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Pragmatic noise in Shakespeare's plays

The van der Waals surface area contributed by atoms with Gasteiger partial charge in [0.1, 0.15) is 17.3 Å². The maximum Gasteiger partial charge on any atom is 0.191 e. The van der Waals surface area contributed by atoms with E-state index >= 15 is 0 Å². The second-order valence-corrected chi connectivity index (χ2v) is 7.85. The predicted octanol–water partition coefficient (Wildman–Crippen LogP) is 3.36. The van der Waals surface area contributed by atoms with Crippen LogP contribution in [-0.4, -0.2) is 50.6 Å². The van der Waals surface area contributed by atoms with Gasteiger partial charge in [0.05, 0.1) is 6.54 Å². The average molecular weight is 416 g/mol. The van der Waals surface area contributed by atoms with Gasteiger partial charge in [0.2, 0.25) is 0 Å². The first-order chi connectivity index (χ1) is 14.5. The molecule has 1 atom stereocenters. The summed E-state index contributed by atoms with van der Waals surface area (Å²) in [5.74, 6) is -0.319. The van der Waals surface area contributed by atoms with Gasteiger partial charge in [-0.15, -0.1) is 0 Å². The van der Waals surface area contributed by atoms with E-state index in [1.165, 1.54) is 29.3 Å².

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Pragmatic noise, first coined in Culpeper and Kytö (2010), refers to the semi–natural noises, such as ah, oh, and ha, that have evolved to express a range of pragmatic and discoursal functions. Taking advantage of the regularised spellings and grammatically tagged texts of the Enhanced Shakespearean Corpus (Culpeper 2019), this study considers the frequency, distribution and functions of pragmatic noise across Shakespeare’s plays and characters. It reveals and discusses, for example, the facts that: whilst particular types of pragmatic noise maintain a steady presence across all the plays, there is variation in token density; female characters have a much greater density of pragmatic noise tokens compared with male; and characters in the middle of the social hierarchy use pragmatic noise particularly often.